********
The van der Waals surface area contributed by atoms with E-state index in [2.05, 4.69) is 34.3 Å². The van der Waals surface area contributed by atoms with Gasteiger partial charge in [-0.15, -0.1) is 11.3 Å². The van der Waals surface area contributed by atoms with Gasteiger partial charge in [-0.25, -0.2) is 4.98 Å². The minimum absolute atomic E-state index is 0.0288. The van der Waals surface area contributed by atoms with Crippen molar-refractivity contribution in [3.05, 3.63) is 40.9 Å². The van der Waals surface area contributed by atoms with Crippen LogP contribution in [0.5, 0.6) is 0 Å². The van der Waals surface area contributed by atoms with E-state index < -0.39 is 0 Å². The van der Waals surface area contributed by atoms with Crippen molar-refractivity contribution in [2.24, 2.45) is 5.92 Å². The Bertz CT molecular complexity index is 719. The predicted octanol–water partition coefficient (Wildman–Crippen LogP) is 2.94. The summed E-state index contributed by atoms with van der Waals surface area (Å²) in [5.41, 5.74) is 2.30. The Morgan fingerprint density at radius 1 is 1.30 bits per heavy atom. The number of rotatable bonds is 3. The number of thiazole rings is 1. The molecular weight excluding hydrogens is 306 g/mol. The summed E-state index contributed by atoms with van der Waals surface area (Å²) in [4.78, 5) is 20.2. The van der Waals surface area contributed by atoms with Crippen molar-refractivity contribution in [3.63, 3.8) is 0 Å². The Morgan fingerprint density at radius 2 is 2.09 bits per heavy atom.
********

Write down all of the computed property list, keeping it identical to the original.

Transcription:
The van der Waals surface area contributed by atoms with E-state index in [2.05, 4.69) is 34.3 Å². The van der Waals surface area contributed by atoms with Gasteiger partial charge in [-0.15, -0.1) is 11.3 Å². The van der Waals surface area contributed by atoms with Gasteiger partial charge in [-0.25, -0.2) is 4.98 Å². The minimum absolute atomic E-state index is 0.0288. The van der Waals surface area contributed by atoms with Crippen molar-refractivity contribution in [3.05, 3.63) is 40.9 Å². The van der Waals surface area contributed by atoms with Crippen LogP contribution in [0.5, 0.6) is 0 Å². The van der Waals surface area contributed by atoms with E-state index < -0.39 is 0 Å². The van der Waals surface area contributed by atoms with Crippen molar-refractivity contribution in [2.24, 2.45) is 5.92 Å². The Bertz CT molecular complexity index is 719. The predicted octanol–water partition coefficient (Wildman–Crippen LogP) is 2.94. The summed E-state index contributed by atoms with van der Waals surface area (Å²) in [5.41, 5.74) is 2.30. The Morgan fingerprint density at radius 1 is 1.30 bits per heavy atom. The number of rotatable bonds is 3. The number of thiazole rings is 1. The molecular weight excluding hydrogens is 306 g/mol. The summed E-state index contributed by atoms with van der Waals surface area (Å²) in [4.78, 5) is 20.2. The van der Waals surface area contributed by atoms with Crippen molar-refractivity contribution in [3.63, 3.8) is 0 Å². The Morgan fingerprint density at radius 2 is 2.09 bits per heavy atom.